"Once-a-month oral contraceptive pill in tests," reports BBC News.
Researchers in the US are developing a pill that can stay in the stomach for a month, slowly releasing hormones to prevent pregnancy.
The team have developed a capsule designed to be swallowed. Once in the stomach, the capsule dissolves and a 6-sided star structure unravels and gradually releases the synthetic hormone levonorgestrel.
The star has been designed to be wider than the opening between the stomach and the small intestine, so that it stays in the stomach.
So far the pill has been tested in 3 pigs. It stayed in place in the pigs' stomachs for 29 days and levonorgestrel was present in blood tests throughout this time.
Further research is needed to see if the hormone dose released from the pill will be high enough to prevent pregnancy, but not so high that it causes side effects. There will also need to be extensive tests to establish if this type of delivery system is safe to use in humans.
If you want to use a long-acting contraceptive, various methods are already available. The options include:
The study was carried out by researchers from the Massachusetts Institute of Technology, Northeastern University in Boston, Harvard Medical School in Boston and the University of Southern California.
The UK media mostly reported the study accurately and colourfully, with Mail Online creatively terming the new technology "medical origami".
The Daily Mirror's headline, "Scientists develop contraceptive pill that women only have to take once a month", is misleading, as it is over-optimistic. If the new pill works as well in women as it does in pigs, then this may prove to be true. However, there is currently no evidence that this is the case.
This was a laboratory study in which various drug designs were tested in simulated gastric fluid and then in pigs. This is a very early stage in the drug development cycle. There will need to be further refinement before any human tests can be performed to look at safety and effectiveness.
The researchers designed a drug delivery system that could remain in the stomach for weeks. This involved creating a star-shaped polymer design with 6 arms that could be folded up into a capsule. The idea being that when the capsule dissolves in the stomach, the arms unravel and the size of the star is wider than the opening between the stomach and the small intestine (5.4cm versus 1.9cm).
They experimented with different molecular compositions to see which would be robust enough to stay in stomach juices for weeks.
They then performed various experiments in the laboratory to determine the best structure for the contraceptive drug levonorgestrel to be slowly released from this drug delivery system.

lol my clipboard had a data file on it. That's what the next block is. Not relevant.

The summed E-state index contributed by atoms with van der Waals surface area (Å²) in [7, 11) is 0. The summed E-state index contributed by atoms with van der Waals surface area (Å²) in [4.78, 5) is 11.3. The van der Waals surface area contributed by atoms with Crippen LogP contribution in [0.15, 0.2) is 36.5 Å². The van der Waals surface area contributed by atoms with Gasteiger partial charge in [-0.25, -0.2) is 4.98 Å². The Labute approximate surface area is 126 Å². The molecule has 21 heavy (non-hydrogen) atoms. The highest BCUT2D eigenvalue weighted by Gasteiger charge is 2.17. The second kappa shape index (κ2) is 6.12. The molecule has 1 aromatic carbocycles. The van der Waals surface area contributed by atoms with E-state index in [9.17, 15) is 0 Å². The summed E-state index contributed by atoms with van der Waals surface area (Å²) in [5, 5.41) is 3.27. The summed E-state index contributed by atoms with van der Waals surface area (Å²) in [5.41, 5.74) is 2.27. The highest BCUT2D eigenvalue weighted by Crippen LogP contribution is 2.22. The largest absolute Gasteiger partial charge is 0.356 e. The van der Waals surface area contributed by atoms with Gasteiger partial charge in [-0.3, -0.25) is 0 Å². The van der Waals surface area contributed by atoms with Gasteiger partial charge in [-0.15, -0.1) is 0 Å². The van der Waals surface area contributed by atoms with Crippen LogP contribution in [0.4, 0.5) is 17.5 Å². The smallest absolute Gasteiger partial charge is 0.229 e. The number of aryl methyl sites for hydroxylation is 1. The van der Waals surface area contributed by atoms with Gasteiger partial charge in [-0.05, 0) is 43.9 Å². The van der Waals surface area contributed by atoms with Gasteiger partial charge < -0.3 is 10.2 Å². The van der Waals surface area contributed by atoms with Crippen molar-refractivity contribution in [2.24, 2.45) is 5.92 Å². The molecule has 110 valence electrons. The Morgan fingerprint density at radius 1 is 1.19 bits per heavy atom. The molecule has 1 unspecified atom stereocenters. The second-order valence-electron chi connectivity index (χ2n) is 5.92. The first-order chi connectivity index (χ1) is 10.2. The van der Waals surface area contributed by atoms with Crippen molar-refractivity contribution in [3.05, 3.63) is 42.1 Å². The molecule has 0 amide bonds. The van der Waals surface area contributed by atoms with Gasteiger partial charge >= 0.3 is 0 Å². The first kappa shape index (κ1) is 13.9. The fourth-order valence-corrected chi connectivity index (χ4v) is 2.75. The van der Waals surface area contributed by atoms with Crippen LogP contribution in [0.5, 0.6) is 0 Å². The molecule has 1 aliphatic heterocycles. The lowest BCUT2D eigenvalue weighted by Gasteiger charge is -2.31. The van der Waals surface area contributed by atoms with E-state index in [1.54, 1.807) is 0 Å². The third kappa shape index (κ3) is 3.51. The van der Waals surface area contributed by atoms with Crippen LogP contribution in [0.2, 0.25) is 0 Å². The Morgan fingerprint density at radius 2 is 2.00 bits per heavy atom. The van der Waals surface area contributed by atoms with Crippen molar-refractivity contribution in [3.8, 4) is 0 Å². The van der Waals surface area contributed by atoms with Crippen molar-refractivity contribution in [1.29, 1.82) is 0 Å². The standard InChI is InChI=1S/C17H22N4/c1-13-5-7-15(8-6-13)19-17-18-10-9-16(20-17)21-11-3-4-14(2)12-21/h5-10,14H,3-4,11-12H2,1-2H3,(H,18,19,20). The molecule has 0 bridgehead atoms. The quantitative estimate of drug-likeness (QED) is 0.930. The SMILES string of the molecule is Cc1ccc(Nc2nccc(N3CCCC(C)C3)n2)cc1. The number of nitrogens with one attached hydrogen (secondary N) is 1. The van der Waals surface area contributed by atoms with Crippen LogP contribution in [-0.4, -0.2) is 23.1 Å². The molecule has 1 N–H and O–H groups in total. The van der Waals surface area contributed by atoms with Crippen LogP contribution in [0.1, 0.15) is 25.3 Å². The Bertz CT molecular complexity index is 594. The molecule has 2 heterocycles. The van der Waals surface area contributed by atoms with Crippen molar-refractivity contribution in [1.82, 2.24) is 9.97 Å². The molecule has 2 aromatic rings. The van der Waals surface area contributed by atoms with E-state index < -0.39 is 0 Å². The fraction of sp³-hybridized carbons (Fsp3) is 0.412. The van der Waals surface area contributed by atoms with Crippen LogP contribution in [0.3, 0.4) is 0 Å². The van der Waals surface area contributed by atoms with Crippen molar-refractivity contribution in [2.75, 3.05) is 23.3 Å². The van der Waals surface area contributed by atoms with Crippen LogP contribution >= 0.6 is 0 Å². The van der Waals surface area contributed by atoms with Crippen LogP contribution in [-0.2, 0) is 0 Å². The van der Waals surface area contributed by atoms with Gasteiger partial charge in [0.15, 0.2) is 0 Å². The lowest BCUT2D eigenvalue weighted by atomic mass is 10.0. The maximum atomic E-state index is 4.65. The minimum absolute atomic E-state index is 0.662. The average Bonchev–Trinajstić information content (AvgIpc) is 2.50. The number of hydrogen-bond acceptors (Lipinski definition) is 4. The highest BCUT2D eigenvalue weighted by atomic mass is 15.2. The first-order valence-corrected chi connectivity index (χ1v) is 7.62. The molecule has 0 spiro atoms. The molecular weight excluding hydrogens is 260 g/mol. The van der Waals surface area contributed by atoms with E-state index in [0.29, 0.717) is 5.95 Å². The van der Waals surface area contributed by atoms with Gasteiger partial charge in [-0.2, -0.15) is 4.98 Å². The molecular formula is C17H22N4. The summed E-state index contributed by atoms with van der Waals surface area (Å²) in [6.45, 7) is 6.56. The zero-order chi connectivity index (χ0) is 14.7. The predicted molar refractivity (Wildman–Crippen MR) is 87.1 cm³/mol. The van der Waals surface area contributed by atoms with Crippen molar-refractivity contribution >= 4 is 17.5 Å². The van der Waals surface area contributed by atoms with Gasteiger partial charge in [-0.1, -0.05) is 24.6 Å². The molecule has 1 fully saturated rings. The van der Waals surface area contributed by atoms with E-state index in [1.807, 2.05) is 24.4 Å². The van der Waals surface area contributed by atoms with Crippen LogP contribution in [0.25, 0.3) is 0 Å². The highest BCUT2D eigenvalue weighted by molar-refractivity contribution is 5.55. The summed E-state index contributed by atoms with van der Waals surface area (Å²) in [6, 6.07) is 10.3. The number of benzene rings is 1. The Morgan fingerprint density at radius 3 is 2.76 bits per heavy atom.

Finally, the researchers tested the stability of the drug delivery system in 3 pigs. They took X-rays to see if the star stayed in the stomach (they had modified the system so that it contained small metallic beads so it would be seen with X-ray). They also took blood tests to determine the level of levonorgestrel that was released at various times over the month.
The drug delivery system was stable in simulated gastric juices for 4 weeks. There was some degradation, but the structure remained intact. The contraceptive drug levonorgestrel was steadily released into the fluid in the laboratory over the 28 days.
When the capsule was given to 3 pigs, X-rays showed the star remained in the stomach for 29 days. During this time, 2 arms in total became detached from the stars and exited their stomach. Various levels of levonorgestrel were detected in blood tests throughout the 29 days.
The researchers report that "future successful human translation will require further development in dogs and humans".
This will include refinement of the chemical composition of the drug capsule so that it is able to last for 3 weeks in the stomach and release the active form of the drug at a steady rate.
They acknowledge that they will need to test whether the level of drug absorption is high enough to be an effective contraceptive.
This is early-stage research into a new, long-release drug delivery system. There will need to be extensive tests to see if it is safe to have the star-shaped delivery system in the stomach.
It is also not clear how long it might remain in the stomach. At 29 days the star was still in the pigs' stomachs, though the levonorgestrel hormone had nearly been fully absorbed. The researchers are aiming for a capsule that is taken once per month, so presumably they will need to refine the delivery system so that it can be eliminated from the body before the next capsule is taken.
Finally, the researchers will need to work out if enough levonorgestrel can be released to prevent pregnancy, but not so much as to cause unwanted side effects, such as breast pain, feeling or being sick, or dizziness.
If you want to use a long-acting contraceptive, there are several options available now including: